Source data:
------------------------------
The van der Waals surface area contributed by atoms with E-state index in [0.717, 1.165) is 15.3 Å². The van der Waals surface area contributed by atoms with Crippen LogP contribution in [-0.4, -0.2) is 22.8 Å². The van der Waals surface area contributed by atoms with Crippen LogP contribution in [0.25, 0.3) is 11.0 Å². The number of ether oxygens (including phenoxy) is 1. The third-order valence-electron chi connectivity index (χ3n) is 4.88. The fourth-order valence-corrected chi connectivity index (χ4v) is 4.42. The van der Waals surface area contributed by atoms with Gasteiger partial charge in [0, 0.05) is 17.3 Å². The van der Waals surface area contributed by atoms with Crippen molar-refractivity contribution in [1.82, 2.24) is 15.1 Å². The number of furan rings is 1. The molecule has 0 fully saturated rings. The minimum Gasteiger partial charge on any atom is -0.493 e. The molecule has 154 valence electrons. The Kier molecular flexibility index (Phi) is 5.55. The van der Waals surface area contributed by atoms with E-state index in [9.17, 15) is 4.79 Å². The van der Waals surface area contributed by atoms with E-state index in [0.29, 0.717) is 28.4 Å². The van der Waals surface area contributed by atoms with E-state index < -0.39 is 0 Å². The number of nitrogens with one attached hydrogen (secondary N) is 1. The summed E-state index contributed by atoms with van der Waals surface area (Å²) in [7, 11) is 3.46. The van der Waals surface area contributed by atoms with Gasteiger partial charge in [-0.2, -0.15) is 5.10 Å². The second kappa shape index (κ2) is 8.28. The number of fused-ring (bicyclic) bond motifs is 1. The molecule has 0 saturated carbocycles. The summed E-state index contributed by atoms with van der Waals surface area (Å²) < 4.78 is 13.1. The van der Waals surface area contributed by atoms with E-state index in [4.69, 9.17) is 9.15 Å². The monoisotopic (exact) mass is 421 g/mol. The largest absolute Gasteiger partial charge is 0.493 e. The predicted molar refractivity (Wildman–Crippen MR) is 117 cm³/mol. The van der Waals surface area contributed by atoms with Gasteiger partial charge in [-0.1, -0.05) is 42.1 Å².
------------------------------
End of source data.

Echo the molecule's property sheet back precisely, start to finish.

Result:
The van der Waals surface area contributed by atoms with E-state index in [0.717, 1.165) is 15.3 Å². The van der Waals surface area contributed by atoms with Crippen LogP contribution in [-0.4, -0.2) is 22.8 Å². The van der Waals surface area contributed by atoms with Crippen LogP contribution in [0.25, 0.3) is 11.0 Å². The number of ether oxygens (including phenoxy) is 1. The third-order valence-electron chi connectivity index (χ3n) is 4.88. The fourth-order valence-corrected chi connectivity index (χ4v) is 4.42. The van der Waals surface area contributed by atoms with Gasteiger partial charge in [0, 0.05) is 17.3 Å². The van der Waals surface area contributed by atoms with Crippen molar-refractivity contribution in [1.82, 2.24) is 15.1 Å². The number of furan rings is 1. The molecule has 0 fully saturated rings. The minimum Gasteiger partial charge on any atom is -0.493 e. The molecule has 154 valence electrons. The Kier molecular flexibility index (Phi) is 5.55. The van der Waals surface area contributed by atoms with E-state index in [9.17, 15) is 4.79 Å². The van der Waals surface area contributed by atoms with E-state index in [0.29, 0.717) is 28.4 Å². The van der Waals surface area contributed by atoms with E-state index < -0.39 is 0 Å². The number of nitrogens with one attached hydrogen (secondary N) is 1. The summed E-state index contributed by atoms with van der Waals surface area (Å²) in [7, 11) is 3.46. The van der Waals surface area contributed by atoms with Gasteiger partial charge in [-0.2, -0.15) is 5.10 Å². The second kappa shape index (κ2) is 8.28. The number of fused-ring (bicyclic) bond motifs is 1. The molecule has 0 saturated carbocycles. The summed E-state index contributed by atoms with van der Waals surface area (Å²) < 4.78 is 13.1. The van der Waals surface area contributed by atoms with E-state index in [4.69, 9.17) is 9.15 Å². The monoisotopic (exact) mass is 421 g/mol. The largest absolute Gasteiger partial charge is 0.493 e. The predicted molar refractivity (Wildman–Crippen MR) is 117 cm³/mol. The van der Waals surface area contributed by atoms with Gasteiger partial charge in [-0.1, -0.05) is 42.1 Å².